Two in three businesses have no clear employee training plans
New research from CIPD and Accenture shows firms must accelerate the move to digital learning experiences as the workplace goes virtual. Currently, only one in three (29%) organisations claim to have clear learning and development (L&D) plans for their employees, according to a new report, Learning and Skills at Work 2020.
Based on a survey of more than 1,200 employers, one in five organisations (21%) do not use any technology to support learning activities and many continue to rely on classroom-based training. The report calls for organisations to harness digital learning methods, while fostering a culture of supportive learning, particularly at a time when skills development is being exacerbated by the pressures of the COVID-19 pandemic.
The report suggests that use of technology to support learning has increased in importance, but barriers to virtual learning experiences and strategic L&D still persist:
- Learning technologies are now used by 79% of employers, with leaders showing signs of growth in digital learning. However, the adoption of emerging technologies is sluggish – augmented reality (2%), virtual reality (4%), mobile applications (12%) are only used by a minority of organisations. The report shows that where these methods are being used, they are highly effective and growing rapidly in use.
- Many employers lack the roles and skills needed to deliver digital learning. In-house L&D roles are still dominated by face-to-face trainers. Digital asset creators or curator researchers are rare, appearing in fewer than one in ten organisations.
- The research also suggests a link between learning and productivity. Of businesses with above-average productivity, 84% said their learning strategy is linked to business needs, compared to just 43% of companies with below-average productivity. Similarly, 41% of high productivity firms have increased their investment in learning technologies compared to 22% of firms with below average productivity.
- Lack of learning time (41%), limited budgets (40%) and lack of management time or support (29%) top the list of barriers to the delivery of learning.
Peter Cheese, chief executive of the CIPD, the professional body for HR and people development, said:
“Learning has never been more important for business, the UK and working lives – we needed it before COVID-19 and we need it even more now. Yet this report highlights the gap between companies who know this, following through with strategic investment, professional practice, new technologies and time to learn – versus those who know the importance, but allow it to be the first thing cut from the budget. Within the report, there are some incredibly innovative examples of learning, which are developing new skills, behaviours and performance – at times like these we need these examples to be more commonplace.”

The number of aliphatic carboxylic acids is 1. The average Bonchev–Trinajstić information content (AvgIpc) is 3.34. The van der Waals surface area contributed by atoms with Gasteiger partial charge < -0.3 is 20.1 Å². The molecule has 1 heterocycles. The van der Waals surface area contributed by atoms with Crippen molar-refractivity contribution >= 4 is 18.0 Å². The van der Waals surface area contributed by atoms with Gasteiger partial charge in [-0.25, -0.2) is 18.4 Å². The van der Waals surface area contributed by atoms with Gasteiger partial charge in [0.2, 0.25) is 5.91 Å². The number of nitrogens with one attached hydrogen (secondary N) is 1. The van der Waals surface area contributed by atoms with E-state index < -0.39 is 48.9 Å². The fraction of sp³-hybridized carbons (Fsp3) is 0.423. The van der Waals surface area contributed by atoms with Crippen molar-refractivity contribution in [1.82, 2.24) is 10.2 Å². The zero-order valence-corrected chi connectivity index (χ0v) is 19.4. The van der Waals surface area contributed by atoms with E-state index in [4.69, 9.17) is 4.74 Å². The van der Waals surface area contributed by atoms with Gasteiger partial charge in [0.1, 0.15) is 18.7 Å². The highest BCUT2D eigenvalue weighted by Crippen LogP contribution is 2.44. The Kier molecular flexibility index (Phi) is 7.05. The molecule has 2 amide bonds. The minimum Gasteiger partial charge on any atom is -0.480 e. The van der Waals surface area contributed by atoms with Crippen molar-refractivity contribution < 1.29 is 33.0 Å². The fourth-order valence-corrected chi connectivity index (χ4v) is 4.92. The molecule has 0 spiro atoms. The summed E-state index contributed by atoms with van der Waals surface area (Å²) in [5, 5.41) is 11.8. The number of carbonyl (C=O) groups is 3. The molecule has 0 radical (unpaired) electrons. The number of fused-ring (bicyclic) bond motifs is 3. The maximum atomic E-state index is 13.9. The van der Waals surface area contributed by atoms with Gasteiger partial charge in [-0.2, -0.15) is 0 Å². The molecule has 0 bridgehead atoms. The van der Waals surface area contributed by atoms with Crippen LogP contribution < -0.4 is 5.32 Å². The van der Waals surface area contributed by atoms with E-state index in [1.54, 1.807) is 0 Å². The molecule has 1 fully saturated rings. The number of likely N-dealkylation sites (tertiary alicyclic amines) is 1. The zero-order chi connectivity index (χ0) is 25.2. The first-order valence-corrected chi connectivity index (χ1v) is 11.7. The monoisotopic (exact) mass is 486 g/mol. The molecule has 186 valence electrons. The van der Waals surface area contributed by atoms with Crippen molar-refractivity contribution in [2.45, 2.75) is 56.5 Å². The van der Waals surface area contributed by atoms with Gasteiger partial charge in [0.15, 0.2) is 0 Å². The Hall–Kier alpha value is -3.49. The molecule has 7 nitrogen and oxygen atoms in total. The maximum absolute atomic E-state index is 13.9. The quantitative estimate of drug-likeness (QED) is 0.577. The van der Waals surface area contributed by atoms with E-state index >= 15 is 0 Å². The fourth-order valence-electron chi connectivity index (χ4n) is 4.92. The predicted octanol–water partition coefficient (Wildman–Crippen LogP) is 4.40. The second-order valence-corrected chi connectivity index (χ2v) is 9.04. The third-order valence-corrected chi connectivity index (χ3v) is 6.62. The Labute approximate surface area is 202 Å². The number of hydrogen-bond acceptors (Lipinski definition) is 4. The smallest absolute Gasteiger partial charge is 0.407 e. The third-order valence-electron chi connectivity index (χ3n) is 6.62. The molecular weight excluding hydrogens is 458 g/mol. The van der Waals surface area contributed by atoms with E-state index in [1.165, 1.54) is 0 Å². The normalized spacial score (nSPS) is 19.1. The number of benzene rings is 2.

Andy Young, Managing Director, Talent and Organisation at Accenture said:
“Technology was already disrupting the world of work, and now with most of the workforce going virtual, the pandemic is accelerating the need to harness human and digital skills. While digital learning is commonplace in our personal lives, our report shows that many UK organisations have not invested in this as a competitive advantage, risking significant skills gaps. With new solutions such as virtual and augmented reality that simulate difficult situations, gaming technology, and films to encourage decision making and new behaviours, employers can revolutionise their training plans at a time when their people need it the most. The good news is that some leading UK organisations are getting learning right and seeing productivity gains as a result.”
David Sharp, CEO of International Workplace, said:
“The report’s findings hint at the huge gap between theory and practice where workplace learning is concerned. Employers talk about putting people in control of their learning, linking learning outcomes to organisational performance, and embracing learning technologies. Whereas in reality, many employers lack the roles and skills needed to deliver digital learning. And in-house learning and development roles are all too often dominated by face-to-face trainers, at the expense of digital content creators or curators. Bridging this gap is going to be important in helping organisations get back on their feet after the Covid-19 pandemic, where expertise in digital will be highly valued.”